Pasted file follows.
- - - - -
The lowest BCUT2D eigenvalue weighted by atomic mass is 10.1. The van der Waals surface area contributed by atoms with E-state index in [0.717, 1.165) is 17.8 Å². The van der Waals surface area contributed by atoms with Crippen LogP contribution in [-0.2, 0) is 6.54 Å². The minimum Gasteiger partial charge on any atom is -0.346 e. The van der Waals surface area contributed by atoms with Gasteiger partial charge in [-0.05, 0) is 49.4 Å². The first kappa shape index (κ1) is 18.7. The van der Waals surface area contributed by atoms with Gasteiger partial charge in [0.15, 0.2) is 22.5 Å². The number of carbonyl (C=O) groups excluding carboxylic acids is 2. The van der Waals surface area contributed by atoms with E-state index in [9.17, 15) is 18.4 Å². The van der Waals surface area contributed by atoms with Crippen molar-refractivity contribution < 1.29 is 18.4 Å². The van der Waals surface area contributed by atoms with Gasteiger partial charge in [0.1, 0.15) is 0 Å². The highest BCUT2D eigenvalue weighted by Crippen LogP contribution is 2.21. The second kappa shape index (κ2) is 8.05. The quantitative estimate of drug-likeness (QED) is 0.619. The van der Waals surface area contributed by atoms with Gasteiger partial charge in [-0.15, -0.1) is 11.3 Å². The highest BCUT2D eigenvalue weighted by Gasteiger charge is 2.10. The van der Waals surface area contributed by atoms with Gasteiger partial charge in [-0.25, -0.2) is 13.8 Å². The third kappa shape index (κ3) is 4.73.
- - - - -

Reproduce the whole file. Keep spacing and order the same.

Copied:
The lowest BCUT2D eigenvalue weighted by atomic mass is 10.1. The van der Waals surface area contributed by atoms with E-state index in [0.717, 1.165) is 17.8 Å². The van der Waals surface area contributed by atoms with Crippen LogP contribution in [-0.2, 0) is 6.54 Å². The minimum Gasteiger partial charge on any atom is -0.346 e. The van der Waals surface area contributed by atoms with Gasteiger partial charge in [-0.05, 0) is 49.4 Å². The first kappa shape index (κ1) is 18.7. The van der Waals surface area contributed by atoms with Gasteiger partial charge in [0.15, 0.2) is 22.5 Å². The number of carbonyl (C=O) groups excluding carboxylic acids is 2. The van der Waals surface area contributed by atoms with E-state index in [9.17, 15) is 18.4 Å². The van der Waals surface area contributed by atoms with Crippen molar-refractivity contribution < 1.29 is 18.4 Å². The van der Waals surface area contributed by atoms with Gasteiger partial charge in [0.1, 0.15) is 0 Å². The highest BCUT2D eigenvalue weighted by Crippen LogP contribution is 2.21. The second kappa shape index (κ2) is 8.05. The quantitative estimate of drug-likeness (QED) is 0.619. The van der Waals surface area contributed by atoms with Gasteiger partial charge in [-0.15, -0.1) is 11.3 Å². The highest BCUT2D eigenvalue weighted by Gasteiger charge is 2.10. The van der Waals surface area contributed by atoms with Gasteiger partial charge in [-0.25, -0.2) is 13.8 Å². The third kappa shape index (κ3) is 4.73.